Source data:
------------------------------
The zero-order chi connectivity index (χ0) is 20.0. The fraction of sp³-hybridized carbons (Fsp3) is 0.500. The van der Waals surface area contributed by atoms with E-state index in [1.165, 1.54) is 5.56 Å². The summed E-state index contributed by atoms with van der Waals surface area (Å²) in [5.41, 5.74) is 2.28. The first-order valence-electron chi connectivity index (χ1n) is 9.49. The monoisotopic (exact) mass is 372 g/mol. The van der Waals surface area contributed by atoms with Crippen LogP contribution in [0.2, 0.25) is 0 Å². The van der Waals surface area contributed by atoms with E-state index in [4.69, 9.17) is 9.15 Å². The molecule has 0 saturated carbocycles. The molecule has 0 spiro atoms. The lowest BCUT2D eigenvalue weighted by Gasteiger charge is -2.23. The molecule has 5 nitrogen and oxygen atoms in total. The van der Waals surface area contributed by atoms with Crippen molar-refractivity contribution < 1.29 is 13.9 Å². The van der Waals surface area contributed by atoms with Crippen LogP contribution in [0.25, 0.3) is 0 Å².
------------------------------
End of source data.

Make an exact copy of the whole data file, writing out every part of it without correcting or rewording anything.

The zero-order chi connectivity index (χ0) is 20.0. The fraction of sp³-hybridized carbons (Fsp3) is 0.500. The van der Waals surface area contributed by atoms with E-state index in [1.165, 1.54) is 5.56 Å². The summed E-state index contributed by atoms with van der Waals surface area (Å²) in [5.41, 5.74) is 2.28. The first-order valence-electron chi connectivity index (χ1n) is 9.49. The monoisotopic (exact) mass is 372 g/mol. The van der Waals surface area contributed by atoms with Crippen LogP contribution in [0.2, 0.25) is 0 Å². The van der Waals surface area contributed by atoms with E-state index in [4.69, 9.17) is 9.15 Å². The molecule has 0 saturated carbocycles. The molecule has 0 spiro atoms. The lowest BCUT2D eigenvalue weighted by Gasteiger charge is -2.23. The molecule has 5 nitrogen and oxygen atoms in total. The van der Waals surface area contributed by atoms with Crippen molar-refractivity contribution < 1.29 is 13.9 Å². The van der Waals surface area contributed by atoms with Crippen LogP contribution in [0.25, 0.3) is 0 Å².